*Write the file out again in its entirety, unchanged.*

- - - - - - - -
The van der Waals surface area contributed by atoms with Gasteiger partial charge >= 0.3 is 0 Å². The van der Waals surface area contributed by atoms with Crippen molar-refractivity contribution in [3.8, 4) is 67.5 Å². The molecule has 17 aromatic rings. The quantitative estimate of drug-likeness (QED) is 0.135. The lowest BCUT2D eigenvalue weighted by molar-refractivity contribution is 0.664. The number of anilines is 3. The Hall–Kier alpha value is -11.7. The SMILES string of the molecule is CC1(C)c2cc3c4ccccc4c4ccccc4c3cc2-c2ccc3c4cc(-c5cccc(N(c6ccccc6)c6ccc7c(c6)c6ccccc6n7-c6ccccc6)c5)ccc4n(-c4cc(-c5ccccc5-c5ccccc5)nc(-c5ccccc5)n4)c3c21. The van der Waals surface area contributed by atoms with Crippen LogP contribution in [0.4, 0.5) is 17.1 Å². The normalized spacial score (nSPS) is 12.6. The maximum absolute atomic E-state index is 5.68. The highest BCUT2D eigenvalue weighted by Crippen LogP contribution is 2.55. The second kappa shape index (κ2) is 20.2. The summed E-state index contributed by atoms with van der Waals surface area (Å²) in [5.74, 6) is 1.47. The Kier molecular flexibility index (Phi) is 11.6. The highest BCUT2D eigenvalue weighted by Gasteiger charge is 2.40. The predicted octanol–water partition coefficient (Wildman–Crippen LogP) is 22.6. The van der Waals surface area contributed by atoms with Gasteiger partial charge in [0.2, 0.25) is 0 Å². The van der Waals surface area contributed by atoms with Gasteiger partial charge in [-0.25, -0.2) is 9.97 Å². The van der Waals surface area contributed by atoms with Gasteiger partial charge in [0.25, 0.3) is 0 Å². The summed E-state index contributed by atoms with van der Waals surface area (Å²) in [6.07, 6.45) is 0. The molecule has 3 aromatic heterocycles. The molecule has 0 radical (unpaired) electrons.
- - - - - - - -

The van der Waals surface area contributed by atoms with Gasteiger partial charge >= 0.3 is 0 Å². The van der Waals surface area contributed by atoms with Crippen molar-refractivity contribution in [3.8, 4) is 67.5 Å². The molecule has 17 aromatic rings. The quantitative estimate of drug-likeness (QED) is 0.135. The lowest BCUT2D eigenvalue weighted by molar-refractivity contribution is 0.664. The number of anilines is 3. The Hall–Kier alpha value is -11.7. The SMILES string of the molecule is CC1(C)c2cc3c4ccccc4c4ccccc4c3cc2-c2ccc3c4cc(-c5cccc(N(c6ccccc6)c6ccc7c(c6)c6ccccc6n7-c6ccccc6)c5)ccc4n(-c4cc(-c5ccccc5-c5ccccc5)nc(-c5ccccc5)n4)c3c21. The van der Waals surface area contributed by atoms with Crippen LogP contribution in [0.4, 0.5) is 17.1 Å². The normalized spacial score (nSPS) is 12.6. The maximum absolute atomic E-state index is 5.68. The highest BCUT2D eigenvalue weighted by Crippen LogP contribution is 2.55. The second kappa shape index (κ2) is 20.2. The summed E-state index contributed by atoms with van der Waals surface area (Å²) in [5.74, 6) is 1.47. The Kier molecular flexibility index (Phi) is 11.6. The highest BCUT2D eigenvalue weighted by Gasteiger charge is 2.40. The predicted octanol–water partition coefficient (Wildman–Crippen LogP) is 22.6. The van der Waals surface area contributed by atoms with Gasteiger partial charge in [0.2, 0.25) is 0 Å². The van der Waals surface area contributed by atoms with Gasteiger partial charge in [-0.25, -0.2) is 9.97 Å². The van der Waals surface area contributed by atoms with Gasteiger partial charge in [0.25, 0.3) is 0 Å². The summed E-state index contributed by atoms with van der Waals surface area (Å²) in [6.07, 6.45) is 0. The molecule has 3 aromatic heterocycles. The molecule has 0 radical (unpaired) electrons.